Author Constantine Phipps set himself quite a challenge with his latest novel – writing it in verse. Yvette Huddleston spoke to him.
It’s a brave person who sets out to write a novel entirely in verse form, but Constantine Phipps was equal to the challenge he set himself.
His third book, What You Want – The Pursuit of Happiness, is quite an amazing literary feat which he executes with aplomb.
The novel tells the story of Patrick who is estranged from his wife Louise – due to his own infidelity – but still in love with her. After taking their young son on a trip to Themeparkland, Patrick asks Louise, one last time, if she will consider a reconciliation.
When she refuses, he is plunged into despair and tries to assuage it with a bottle of whisky and some sleeping pills. The strange dream that follows takes Patrick on a journey through his own psyche and through the joys and pitfalls of humanity’s relentless pursuit of happiness.
Opening with the line ‘When I was about halfway through life (always a cheery moment) I lost my wife to another man...’ the book deliberately echoes Dante’s great work The Divine Comedy – not only in its depiction of a man who has ‘lost the true path’ but also with the presence of a guide who leads him through various past misdemeanours and instructs him in what it means to be human. Each ‘chapter’ is given a thematic heading – such as Unhappiness, Beauty, Marriage, Fidelity, Sex, Money and so on and provides a picture of humankind in all its glory and depravity.
Creating a work of this kind takes time. “It took probably the best part of a decade,” says Phipps. “When you write something in verse you give up a lot of freedom to say things as they might come to you but it does give the writing a certain power.
“Several people have said to me that it is quite hypnotic when you get going and that is what I wanted to achieve.”
He says that one of his main aims was for the writing to be easily understood. “I was a bit worried that the rhyming couplets might not be subtle enough but I felt it was quite versatile. I was always thinking about what it would sound like read out loud.”
He was inspired by Dante in his writing but also by two other authors in particular. “I absolutely love Chaucer’s Canterbury Tales. I love the easy conversational style – that was a model for me,” he says. “Another person who writes in that way is Voltaire and both are often criticised for not being poetic enough.”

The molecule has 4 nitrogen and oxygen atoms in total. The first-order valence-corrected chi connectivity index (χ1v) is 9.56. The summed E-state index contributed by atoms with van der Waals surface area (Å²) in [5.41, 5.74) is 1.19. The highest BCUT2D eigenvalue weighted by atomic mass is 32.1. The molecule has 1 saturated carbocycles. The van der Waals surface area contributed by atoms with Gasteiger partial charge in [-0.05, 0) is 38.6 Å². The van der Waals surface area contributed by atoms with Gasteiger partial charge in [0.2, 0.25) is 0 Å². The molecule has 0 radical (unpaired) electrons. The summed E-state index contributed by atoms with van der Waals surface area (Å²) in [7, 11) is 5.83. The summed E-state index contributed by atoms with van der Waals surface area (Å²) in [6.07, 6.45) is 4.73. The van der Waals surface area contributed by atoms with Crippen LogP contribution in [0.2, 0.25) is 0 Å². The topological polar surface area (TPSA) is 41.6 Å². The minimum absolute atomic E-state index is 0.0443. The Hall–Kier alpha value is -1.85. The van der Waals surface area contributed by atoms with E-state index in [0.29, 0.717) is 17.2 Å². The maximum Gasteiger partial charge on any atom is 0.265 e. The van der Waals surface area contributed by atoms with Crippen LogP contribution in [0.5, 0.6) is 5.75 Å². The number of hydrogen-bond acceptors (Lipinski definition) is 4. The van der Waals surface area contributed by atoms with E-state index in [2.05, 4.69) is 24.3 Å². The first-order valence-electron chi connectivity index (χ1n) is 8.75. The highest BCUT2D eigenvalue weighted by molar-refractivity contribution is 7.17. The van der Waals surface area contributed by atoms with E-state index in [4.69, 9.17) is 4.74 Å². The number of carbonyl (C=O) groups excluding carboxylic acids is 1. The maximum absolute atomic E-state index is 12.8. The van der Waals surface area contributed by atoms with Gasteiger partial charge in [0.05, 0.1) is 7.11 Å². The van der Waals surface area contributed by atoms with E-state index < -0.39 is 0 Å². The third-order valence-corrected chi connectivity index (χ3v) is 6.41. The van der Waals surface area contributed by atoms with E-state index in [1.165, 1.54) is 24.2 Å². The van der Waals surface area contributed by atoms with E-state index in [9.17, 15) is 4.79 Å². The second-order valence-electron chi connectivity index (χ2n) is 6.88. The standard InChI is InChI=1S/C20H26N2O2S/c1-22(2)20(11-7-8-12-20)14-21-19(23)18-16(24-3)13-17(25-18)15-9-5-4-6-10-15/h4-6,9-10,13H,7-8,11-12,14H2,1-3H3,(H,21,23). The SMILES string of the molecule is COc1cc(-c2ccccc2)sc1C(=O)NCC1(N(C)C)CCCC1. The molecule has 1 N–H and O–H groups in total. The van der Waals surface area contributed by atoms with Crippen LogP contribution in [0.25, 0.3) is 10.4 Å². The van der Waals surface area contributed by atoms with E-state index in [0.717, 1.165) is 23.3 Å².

The constraints of writing in such a prescriptive form don’t appear to have been problematic in terms of how Phipps shaped the storyline.
“The plot developed as I went along,” he says. “At the beginning I was concentraing on the thematic side and the people he meets, although I knew I was always going to link it to his own story.”
Phipps, who was born in Yorkshire, also happens to be the 5th Marquess of Normanby and has been involved in property management for several years. He divides his time between a home in London and the family’s estate Mulgrave Castle near Whitby. He has always been interested in writing – he published two well-received novels in the 1990s Careful with the Sharks and Among the Thin Ghosts – and says it is something he would like to do again.
He admits, however, that there might be a bit of a gap since his latest book has been such an undertaking. “It’s quite a relief to have it off my hands,” he laughs. “But I found it completely enthralling to work on and I would love to write again.”
He has been delighted with the response to the book so far and feels that verse has had a bit of a bad press. “I feel that rhyme is a little bit frowned up on in a way,” he says. “It is considered to be slightly scurrilous.” He is certainly doing his bit to restore its reputation.
• What You Want – The Pursuit of Happiness is published by Quercus Books on May 1, priced £20.